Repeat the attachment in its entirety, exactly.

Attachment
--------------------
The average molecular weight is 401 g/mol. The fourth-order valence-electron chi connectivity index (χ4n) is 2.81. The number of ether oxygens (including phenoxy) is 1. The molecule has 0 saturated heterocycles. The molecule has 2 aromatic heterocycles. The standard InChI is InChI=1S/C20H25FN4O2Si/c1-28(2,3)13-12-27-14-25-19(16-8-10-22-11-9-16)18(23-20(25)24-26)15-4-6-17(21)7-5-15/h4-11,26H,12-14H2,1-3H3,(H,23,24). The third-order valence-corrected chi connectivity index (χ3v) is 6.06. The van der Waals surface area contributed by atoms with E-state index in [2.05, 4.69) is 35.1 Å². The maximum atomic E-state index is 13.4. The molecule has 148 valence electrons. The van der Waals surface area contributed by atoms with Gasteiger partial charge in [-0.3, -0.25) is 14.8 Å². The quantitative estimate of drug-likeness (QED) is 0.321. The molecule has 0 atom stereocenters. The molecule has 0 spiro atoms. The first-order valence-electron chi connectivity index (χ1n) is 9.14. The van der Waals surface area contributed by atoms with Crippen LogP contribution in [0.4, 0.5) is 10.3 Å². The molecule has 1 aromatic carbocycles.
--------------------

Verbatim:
The average molecular weight is 401 g/mol. The fourth-order valence-electron chi connectivity index (χ4n) is 2.81. The number of ether oxygens (including phenoxy) is 1. The molecule has 0 saturated heterocycles. The molecule has 2 aromatic heterocycles. The standard InChI is InChI=1S/C20H25FN4O2Si/c1-28(2,3)13-12-27-14-25-19(16-8-10-22-11-9-16)18(23-20(25)24-26)15-4-6-17(21)7-5-15/h4-11,26H,12-14H2,1-3H3,(H,23,24). The third-order valence-corrected chi connectivity index (χ3v) is 6.06. The van der Waals surface area contributed by atoms with E-state index in [2.05, 4.69) is 35.1 Å². The maximum atomic E-state index is 13.4. The molecule has 148 valence electrons. The van der Waals surface area contributed by atoms with Gasteiger partial charge in [-0.3, -0.25) is 14.8 Å². The quantitative estimate of drug-likeness (QED) is 0.321. The molecule has 0 atom stereocenters. The molecule has 0 spiro atoms. The first-order valence-electron chi connectivity index (χ1n) is 9.14. The van der Waals surface area contributed by atoms with Crippen LogP contribution in [0.4, 0.5) is 10.3 Å². The molecule has 1 aromatic carbocycles.